• There is no time in the schedule for implementation. This is a legitimate concern, provided that it is not a hidden excuse. Explore options that will open up the schedule for the task being considered.
  • Others are dissuading the decision or otherwise being nay-sayers. You need discernment on this one. Sometimes those other voices are correct. For more information on discernment, see my post on this topic.
  • The activity or task is illegal. Procrastination has no place here. Obviously, just don’t do it!
  • You don’t believe you have the appropriate tools, talents, or financial means to accomplish the task. Is this an excuse or a fact? Get the resources you need to get the job done.
  • Fear of success. This is a real possibility. Discernment is needed here.
  • Fear of failure. Know yourself. Get the necessary help.
  • Lacking the knowledge of where to begin or how to implement the task. You don’t want to blindly jump into a project or situation. Get the necessary help.
  • Feeling coerced or manipulated to perform the activity. Discernment is needed here although it is usually a gut feeling when you are being coerced or manipulated. Be strong, call the behavior out and hold the other accountable for their actions.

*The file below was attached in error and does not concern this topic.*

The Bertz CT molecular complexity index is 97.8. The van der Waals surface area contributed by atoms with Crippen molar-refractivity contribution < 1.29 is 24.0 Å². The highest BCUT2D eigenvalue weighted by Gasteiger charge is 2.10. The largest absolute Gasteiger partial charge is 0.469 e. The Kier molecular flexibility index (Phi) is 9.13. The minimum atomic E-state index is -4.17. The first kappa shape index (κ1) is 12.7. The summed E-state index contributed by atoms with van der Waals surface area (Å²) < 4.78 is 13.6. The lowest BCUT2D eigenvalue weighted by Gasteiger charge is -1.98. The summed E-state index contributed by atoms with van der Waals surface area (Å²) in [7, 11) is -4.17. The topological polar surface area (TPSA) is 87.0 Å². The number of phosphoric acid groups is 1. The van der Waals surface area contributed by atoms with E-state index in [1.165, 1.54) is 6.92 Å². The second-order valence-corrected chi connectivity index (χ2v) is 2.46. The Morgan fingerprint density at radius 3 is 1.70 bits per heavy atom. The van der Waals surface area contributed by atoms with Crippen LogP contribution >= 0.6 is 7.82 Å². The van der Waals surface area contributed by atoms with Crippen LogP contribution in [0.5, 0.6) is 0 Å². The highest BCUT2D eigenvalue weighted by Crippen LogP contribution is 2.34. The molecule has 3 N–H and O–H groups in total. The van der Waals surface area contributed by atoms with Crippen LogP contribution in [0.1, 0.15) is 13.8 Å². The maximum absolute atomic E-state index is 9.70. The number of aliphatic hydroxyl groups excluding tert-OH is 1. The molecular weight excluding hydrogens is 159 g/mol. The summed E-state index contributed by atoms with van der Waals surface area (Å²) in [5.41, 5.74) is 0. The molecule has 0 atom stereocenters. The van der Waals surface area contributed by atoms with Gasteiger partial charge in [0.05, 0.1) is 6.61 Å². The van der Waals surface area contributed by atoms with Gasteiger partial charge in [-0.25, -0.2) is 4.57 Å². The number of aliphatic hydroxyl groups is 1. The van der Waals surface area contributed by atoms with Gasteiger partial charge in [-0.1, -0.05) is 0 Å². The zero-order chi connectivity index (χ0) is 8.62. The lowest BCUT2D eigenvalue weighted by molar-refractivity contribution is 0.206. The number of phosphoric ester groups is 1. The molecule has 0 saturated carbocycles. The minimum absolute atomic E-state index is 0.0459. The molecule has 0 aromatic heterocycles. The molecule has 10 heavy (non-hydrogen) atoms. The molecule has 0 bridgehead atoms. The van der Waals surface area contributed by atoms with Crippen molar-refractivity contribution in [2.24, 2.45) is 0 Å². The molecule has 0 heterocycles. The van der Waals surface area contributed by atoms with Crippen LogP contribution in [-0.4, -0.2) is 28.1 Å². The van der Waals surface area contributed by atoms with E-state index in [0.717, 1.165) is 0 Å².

• Being rushed into making a decision or beginning a project or task. Find out the reason for the time crunch. You might be able to negotiate a deadline or get assistance to meet the goals.
  • Just plain don’t want to do it! This is a personal choice. We have free will. Just be aware that all decisions have consequences. Can you live with the consequences?

As you can see, procrastination has its place. Be a discerning individual and make wise decisions. You will increase your chances of success!

As always, I’m available for questions, coaching, etc.


Overcoming Obstacles to Exercise

February 20, 2013

Air Cav infantry Soldiers compete in company challenge

We’ve almost completed two months of this new year! If you’re not on track with your exercise goals, here are some tips that you might consider.

If you aren’t reaching your goals, it could be because the goals are set too high, you can’t physically meet them, you aren’t emotionally prepared, you aren’t prioritizing your time, or you simply don’t want to succeed. There might also be other reasons or excuses. First determine which category you fall under. Really examine your motivations. Try to be as honest with yourself as you can. You might also want to solicit input from others. How do they see you in relation to your goals?

What to do if you have set your goals too high?

  • This is a common problem. At the beginning of the year, enthusiasm and hope tend to be high. We might overestimate our motivation for change.
  • Parceling goals into smaller sub-goals such as amount of time spent in exercise per day helps improve the odds of success. Try starting with only a few minutes, maybe only 5 minutes in the beginning, especially if you are physically de-conditioned or have physical challenges such as arthritis.